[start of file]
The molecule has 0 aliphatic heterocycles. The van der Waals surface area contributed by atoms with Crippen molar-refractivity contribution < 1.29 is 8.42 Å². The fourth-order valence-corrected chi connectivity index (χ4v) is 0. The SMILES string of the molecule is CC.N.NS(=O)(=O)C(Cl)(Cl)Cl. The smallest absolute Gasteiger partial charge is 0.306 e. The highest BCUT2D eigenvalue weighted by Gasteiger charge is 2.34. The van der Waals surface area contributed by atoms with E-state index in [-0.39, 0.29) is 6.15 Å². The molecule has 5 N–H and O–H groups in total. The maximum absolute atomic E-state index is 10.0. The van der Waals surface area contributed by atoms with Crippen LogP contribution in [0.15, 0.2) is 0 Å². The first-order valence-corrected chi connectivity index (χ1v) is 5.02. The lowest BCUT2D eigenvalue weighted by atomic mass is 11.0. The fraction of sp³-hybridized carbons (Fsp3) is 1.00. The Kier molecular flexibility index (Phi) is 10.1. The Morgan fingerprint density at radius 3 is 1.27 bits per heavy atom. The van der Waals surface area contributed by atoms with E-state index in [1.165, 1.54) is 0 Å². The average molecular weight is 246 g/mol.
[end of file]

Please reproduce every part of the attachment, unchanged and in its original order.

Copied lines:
The molecule has 0 aliphatic heterocycles. The van der Waals surface area contributed by atoms with Crippen molar-refractivity contribution < 1.29 is 8.42 Å². The fourth-order valence-corrected chi connectivity index (χ4v) is 0. The SMILES string of the molecule is CC.N.NS(=O)(=O)C(Cl)(Cl)Cl. The smallest absolute Gasteiger partial charge is 0.306 e. The highest BCUT2D eigenvalue weighted by Gasteiger charge is 2.34. The van der Waals surface area contributed by atoms with E-state index in [-0.39, 0.29) is 6.15 Å². The molecule has 5 N–H and O–H groups in total. The maximum absolute atomic E-state index is 10.0. The van der Waals surface area contributed by atoms with Crippen LogP contribution in [0.15, 0.2) is 0 Å². The first-order valence-corrected chi connectivity index (χ1v) is 5.02. The lowest BCUT2D eigenvalue weighted by atomic mass is 11.0. The fraction of sp³-hybridized carbons (Fsp3) is 1.00. The Kier molecular flexibility index (Phi) is 10.1. The Morgan fingerprint density at radius 3 is 1.27 bits per heavy atom. The van der Waals surface area contributed by atoms with E-state index in [1.165, 1.54) is 0 Å². The average molecular weight is 246 g/mol.